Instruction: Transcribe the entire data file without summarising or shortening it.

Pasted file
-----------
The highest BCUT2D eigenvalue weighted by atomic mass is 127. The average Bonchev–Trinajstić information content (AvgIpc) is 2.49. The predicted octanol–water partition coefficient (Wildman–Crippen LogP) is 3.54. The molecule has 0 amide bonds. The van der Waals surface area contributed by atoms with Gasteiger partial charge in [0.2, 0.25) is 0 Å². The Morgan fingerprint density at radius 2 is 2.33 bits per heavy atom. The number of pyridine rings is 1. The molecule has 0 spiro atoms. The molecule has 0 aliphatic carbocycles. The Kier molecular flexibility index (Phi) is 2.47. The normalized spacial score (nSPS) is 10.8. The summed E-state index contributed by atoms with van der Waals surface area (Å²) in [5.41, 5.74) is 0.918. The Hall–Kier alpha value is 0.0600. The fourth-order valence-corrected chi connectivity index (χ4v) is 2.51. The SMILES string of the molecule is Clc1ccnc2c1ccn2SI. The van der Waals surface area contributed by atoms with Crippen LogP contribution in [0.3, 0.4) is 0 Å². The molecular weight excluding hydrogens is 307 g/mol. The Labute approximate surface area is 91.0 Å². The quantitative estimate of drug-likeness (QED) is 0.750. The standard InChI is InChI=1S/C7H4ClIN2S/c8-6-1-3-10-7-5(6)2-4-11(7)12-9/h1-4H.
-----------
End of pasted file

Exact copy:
The highest BCUT2D eigenvalue weighted by atomic mass is 127. The average Bonchev–Trinajstić information content (AvgIpc) is 2.49. The predicted octanol–water partition coefficient (Wildman–Crippen LogP) is 3.54. The molecule has 0 amide bonds. The van der Waals surface area contributed by atoms with Gasteiger partial charge in [0.2, 0.25) is 0 Å². The Morgan fingerprint density at radius 2 is 2.33 bits per heavy atom. The number of pyridine rings is 1. The molecule has 0 spiro atoms. The molecule has 0 aliphatic carbocycles. The Kier molecular flexibility index (Phi) is 2.47. The normalized spacial score (nSPS) is 10.8. The summed E-state index contributed by atoms with van der Waals surface area (Å²) in [5.41, 5.74) is 0.918. The Hall–Kier alpha value is 0.0600. The fourth-order valence-corrected chi connectivity index (χ4v) is 2.51. The SMILES string of the molecule is Clc1ccnc2c1ccn2SI. The van der Waals surface area contributed by atoms with Crippen LogP contribution in [0.3, 0.4) is 0 Å². The molecular weight excluding hydrogens is 307 g/mol. The Labute approximate surface area is 91.0 Å². The quantitative estimate of drug-likeness (QED) is 0.750. The standard InChI is InChI=1S/C7H4ClIN2S/c8-6-1-3-10-7-5(6)2-4-11(7)12-9/h1-4H.